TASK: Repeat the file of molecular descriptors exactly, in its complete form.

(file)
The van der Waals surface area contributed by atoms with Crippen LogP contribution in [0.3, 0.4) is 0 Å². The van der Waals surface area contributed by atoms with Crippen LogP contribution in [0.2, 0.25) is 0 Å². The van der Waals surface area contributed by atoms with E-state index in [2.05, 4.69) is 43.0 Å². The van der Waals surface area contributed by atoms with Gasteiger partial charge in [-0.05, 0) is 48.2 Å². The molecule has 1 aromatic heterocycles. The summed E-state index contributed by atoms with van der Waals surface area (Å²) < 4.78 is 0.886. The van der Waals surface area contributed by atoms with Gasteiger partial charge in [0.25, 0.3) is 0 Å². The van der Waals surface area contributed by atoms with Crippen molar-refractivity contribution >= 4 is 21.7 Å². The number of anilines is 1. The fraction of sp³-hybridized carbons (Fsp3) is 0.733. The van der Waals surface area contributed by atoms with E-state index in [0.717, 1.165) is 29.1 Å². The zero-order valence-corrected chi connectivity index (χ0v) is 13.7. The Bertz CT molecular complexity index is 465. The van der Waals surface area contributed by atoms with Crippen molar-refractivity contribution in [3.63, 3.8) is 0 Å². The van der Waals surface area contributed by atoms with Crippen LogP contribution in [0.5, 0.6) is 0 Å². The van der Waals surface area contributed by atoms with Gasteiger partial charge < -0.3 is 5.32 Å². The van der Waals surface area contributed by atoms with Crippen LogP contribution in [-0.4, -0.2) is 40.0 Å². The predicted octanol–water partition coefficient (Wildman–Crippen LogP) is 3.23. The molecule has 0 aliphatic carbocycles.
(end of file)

The van der Waals surface area contributed by atoms with Crippen LogP contribution in [0.3, 0.4) is 0 Å². The van der Waals surface area contributed by atoms with Crippen LogP contribution in [0.2, 0.25) is 0 Å². The van der Waals surface area contributed by atoms with E-state index in [2.05, 4.69) is 43.0 Å². The van der Waals surface area contributed by atoms with Gasteiger partial charge in [-0.05, 0) is 48.2 Å². The molecule has 1 aromatic heterocycles. The summed E-state index contributed by atoms with van der Waals surface area (Å²) < 4.78 is 0.886. The van der Waals surface area contributed by atoms with Gasteiger partial charge in [0.25, 0.3) is 0 Å². The van der Waals surface area contributed by atoms with Crippen molar-refractivity contribution >= 4 is 21.7 Å². The number of anilines is 1. The fraction of sp³-hybridized carbons (Fsp3) is 0.733. The van der Waals surface area contributed by atoms with E-state index in [0.717, 1.165) is 29.1 Å². The zero-order valence-corrected chi connectivity index (χ0v) is 13.7. The Bertz CT molecular complexity index is 465. The van der Waals surface area contributed by atoms with Crippen molar-refractivity contribution in [3.63, 3.8) is 0 Å². The van der Waals surface area contributed by atoms with Crippen LogP contribution in [0.5, 0.6) is 0 Å². The van der Waals surface area contributed by atoms with Gasteiger partial charge < -0.3 is 5.32 Å². The van der Waals surface area contributed by atoms with Crippen LogP contribution in [-0.4, -0.2) is 40.0 Å². The predicted octanol–water partition coefficient (Wildman–Crippen LogP) is 3.23. The molecule has 0 aliphatic carbocycles.